- Present-day renown: World War I marked a slow down in the success of Burgundy wine. But, interest picked up soon after World War II.
- Today, a winemaker can sell Burgundy wine through cooperatives, négociant houses, and domaine bottlings, and these bottles are available in almost 180 countries.
Burgundy Grapes: Pinot Noir and Chardonnay
Burgundy’s cooler climate allows the Pinot Noir and Chardonnay grape to ripen slowly, creating elegant nuances in a wine that typically isn’t heavily bodied.
51% of the vineyards in Burgundy grow Chardonnay, and 40% are planted with the Pinot Noir grape. Aligote represents 6%, Gamay 2.5%, and the remainder is taken by other grape varietals like Sauvignon Blanc and César.
Interestingly, the Pinot Noir and Chardonnay Burgundies are never blended (unlike in some parts of the world where they’re blended to make sparkling wines.) So, the taste profile is highly dependent on the vintage performance - with some years being extraordinary and others less so.
Also read: Discover delicious Moscato wines made from the ancient Muscat grape variety.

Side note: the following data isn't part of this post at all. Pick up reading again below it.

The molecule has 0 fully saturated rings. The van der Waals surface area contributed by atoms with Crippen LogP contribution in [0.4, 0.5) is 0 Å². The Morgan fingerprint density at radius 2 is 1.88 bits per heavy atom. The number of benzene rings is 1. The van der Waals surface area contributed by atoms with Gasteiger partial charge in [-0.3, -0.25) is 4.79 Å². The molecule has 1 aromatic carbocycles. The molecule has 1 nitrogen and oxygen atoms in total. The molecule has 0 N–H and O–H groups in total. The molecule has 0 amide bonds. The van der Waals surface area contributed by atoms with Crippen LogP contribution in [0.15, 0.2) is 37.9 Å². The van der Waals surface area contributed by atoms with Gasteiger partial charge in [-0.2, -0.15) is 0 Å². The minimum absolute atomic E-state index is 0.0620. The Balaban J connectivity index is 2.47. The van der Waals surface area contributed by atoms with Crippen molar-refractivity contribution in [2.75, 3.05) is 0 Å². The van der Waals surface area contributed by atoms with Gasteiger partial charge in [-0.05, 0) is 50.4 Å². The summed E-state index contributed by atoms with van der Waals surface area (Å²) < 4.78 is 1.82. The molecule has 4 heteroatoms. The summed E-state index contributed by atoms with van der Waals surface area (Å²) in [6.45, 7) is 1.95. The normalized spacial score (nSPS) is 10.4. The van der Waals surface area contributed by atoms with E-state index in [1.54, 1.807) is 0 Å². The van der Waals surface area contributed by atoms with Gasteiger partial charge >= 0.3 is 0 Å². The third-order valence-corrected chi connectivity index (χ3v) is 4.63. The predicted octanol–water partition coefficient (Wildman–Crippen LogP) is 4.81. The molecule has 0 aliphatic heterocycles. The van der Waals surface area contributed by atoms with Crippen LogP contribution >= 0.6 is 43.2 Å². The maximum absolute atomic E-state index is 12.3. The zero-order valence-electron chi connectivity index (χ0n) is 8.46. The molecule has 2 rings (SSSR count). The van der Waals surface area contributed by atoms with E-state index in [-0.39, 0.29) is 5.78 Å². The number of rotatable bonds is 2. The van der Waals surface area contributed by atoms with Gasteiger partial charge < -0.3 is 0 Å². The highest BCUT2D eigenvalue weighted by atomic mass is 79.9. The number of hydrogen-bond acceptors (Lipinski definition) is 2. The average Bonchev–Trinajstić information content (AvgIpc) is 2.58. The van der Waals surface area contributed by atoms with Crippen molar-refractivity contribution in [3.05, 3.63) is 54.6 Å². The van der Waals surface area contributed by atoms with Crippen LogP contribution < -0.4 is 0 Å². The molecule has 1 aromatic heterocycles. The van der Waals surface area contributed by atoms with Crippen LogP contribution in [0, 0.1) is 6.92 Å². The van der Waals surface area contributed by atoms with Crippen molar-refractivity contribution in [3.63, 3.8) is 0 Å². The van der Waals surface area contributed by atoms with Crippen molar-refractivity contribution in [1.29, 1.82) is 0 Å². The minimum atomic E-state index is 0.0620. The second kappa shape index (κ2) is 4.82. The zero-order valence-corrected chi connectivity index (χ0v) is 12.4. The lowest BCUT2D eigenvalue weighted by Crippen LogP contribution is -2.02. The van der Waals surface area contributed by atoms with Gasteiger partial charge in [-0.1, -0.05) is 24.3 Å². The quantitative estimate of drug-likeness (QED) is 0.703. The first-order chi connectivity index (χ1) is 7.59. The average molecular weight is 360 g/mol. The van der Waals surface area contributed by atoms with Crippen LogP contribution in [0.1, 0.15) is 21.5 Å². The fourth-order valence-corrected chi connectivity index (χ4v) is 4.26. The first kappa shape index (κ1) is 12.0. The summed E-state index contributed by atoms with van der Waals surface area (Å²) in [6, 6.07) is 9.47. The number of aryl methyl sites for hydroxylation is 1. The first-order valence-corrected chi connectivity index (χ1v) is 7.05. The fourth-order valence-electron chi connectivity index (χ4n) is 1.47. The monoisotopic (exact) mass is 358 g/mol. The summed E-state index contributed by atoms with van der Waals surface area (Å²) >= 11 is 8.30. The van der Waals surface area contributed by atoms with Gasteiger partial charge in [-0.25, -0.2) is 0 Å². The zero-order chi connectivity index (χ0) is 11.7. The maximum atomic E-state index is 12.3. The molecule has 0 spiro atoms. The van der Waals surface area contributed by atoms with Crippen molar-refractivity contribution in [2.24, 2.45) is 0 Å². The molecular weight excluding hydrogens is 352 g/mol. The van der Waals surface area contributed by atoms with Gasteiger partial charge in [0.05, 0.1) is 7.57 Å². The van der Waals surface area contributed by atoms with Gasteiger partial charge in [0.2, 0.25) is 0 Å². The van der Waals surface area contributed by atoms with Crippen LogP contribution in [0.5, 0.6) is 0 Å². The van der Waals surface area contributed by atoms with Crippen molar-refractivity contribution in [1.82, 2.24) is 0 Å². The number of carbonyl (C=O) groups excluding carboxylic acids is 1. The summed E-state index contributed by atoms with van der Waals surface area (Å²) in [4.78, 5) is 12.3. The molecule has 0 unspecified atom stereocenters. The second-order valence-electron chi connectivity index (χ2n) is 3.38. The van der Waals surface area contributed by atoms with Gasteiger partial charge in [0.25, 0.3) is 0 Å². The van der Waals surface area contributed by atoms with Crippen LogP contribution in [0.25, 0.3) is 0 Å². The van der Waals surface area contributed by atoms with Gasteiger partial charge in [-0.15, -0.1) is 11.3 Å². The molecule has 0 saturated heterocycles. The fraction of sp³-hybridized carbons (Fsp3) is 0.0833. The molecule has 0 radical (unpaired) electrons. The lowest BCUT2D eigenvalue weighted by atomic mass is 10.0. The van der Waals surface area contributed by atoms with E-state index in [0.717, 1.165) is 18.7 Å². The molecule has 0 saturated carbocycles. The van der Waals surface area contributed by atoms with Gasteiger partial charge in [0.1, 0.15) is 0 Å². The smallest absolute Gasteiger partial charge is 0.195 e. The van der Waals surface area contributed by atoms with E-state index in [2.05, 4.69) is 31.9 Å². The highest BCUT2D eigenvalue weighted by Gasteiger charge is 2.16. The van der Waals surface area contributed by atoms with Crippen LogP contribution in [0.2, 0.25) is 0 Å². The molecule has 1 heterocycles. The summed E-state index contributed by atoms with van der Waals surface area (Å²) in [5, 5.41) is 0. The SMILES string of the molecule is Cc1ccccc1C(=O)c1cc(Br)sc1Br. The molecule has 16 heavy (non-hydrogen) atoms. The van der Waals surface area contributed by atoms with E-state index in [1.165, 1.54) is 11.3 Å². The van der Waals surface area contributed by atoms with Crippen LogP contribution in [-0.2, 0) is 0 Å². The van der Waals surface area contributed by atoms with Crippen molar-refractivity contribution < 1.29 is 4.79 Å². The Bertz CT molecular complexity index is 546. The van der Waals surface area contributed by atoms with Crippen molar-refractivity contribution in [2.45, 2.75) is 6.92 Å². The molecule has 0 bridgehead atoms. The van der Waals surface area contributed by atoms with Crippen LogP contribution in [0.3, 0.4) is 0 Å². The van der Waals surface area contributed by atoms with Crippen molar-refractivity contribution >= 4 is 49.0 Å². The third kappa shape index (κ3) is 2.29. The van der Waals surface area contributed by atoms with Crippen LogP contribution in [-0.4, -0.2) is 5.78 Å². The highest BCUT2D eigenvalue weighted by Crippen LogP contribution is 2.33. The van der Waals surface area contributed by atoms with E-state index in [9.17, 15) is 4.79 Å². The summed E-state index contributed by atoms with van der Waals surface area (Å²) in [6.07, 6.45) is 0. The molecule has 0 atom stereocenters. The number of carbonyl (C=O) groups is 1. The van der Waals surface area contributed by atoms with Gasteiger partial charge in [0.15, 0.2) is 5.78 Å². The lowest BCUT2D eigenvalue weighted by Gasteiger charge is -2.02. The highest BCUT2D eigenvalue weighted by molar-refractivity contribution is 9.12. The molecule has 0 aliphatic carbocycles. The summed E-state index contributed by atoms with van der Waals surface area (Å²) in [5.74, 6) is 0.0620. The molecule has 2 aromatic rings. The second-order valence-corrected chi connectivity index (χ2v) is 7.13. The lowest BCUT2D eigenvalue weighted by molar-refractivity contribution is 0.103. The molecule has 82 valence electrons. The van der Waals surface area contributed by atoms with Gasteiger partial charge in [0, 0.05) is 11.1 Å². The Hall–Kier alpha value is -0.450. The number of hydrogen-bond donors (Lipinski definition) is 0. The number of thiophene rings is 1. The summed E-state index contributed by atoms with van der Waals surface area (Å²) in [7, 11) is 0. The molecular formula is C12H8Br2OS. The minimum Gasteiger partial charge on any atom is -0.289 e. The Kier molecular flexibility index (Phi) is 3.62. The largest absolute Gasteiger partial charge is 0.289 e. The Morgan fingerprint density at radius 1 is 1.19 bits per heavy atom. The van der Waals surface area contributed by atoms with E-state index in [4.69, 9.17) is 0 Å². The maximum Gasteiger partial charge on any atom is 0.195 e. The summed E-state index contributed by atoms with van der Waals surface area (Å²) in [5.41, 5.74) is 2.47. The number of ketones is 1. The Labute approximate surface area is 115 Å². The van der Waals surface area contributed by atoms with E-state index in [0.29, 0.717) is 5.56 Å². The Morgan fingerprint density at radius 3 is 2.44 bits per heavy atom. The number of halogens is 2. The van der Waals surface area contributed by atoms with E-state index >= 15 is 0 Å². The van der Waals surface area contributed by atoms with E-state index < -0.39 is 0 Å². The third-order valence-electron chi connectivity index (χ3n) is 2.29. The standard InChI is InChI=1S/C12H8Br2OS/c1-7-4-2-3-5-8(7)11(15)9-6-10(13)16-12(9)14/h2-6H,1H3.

The Burgundy Wine Region: Terroir, Wine Styles, and Flavor Profiles
A single Burgundy vineyard can have scores of individual owners, each producing a differently nuanced wine. The wine produced is as much influenced by each producer’s winemaking philosophy as it is by the terroir!
Burgundy is divided into five subregions.
This area is geographically separated from the rest of Burgundy and is located closer to Champagne.
It’s known for its lean Chardonnay white wine. (There is no red Chablis). Most of the Chardonnay is unoaked and simply called “Chablis,” not “white Burgundy.”
The Kimmeridgian limestone here is white, chalky, reflecting the warmth of the sun well. This helps the Chardonnay grape ripen, producing a crisp, pure wine.
2. Côte de Nuits
Côte de Nuits is located just south of Dijon. It is home to 24 Grand Cru vineyards that occupy the eastern slopes, starting with northern Gevrey-Chambertin to Vosne Romanee in the south.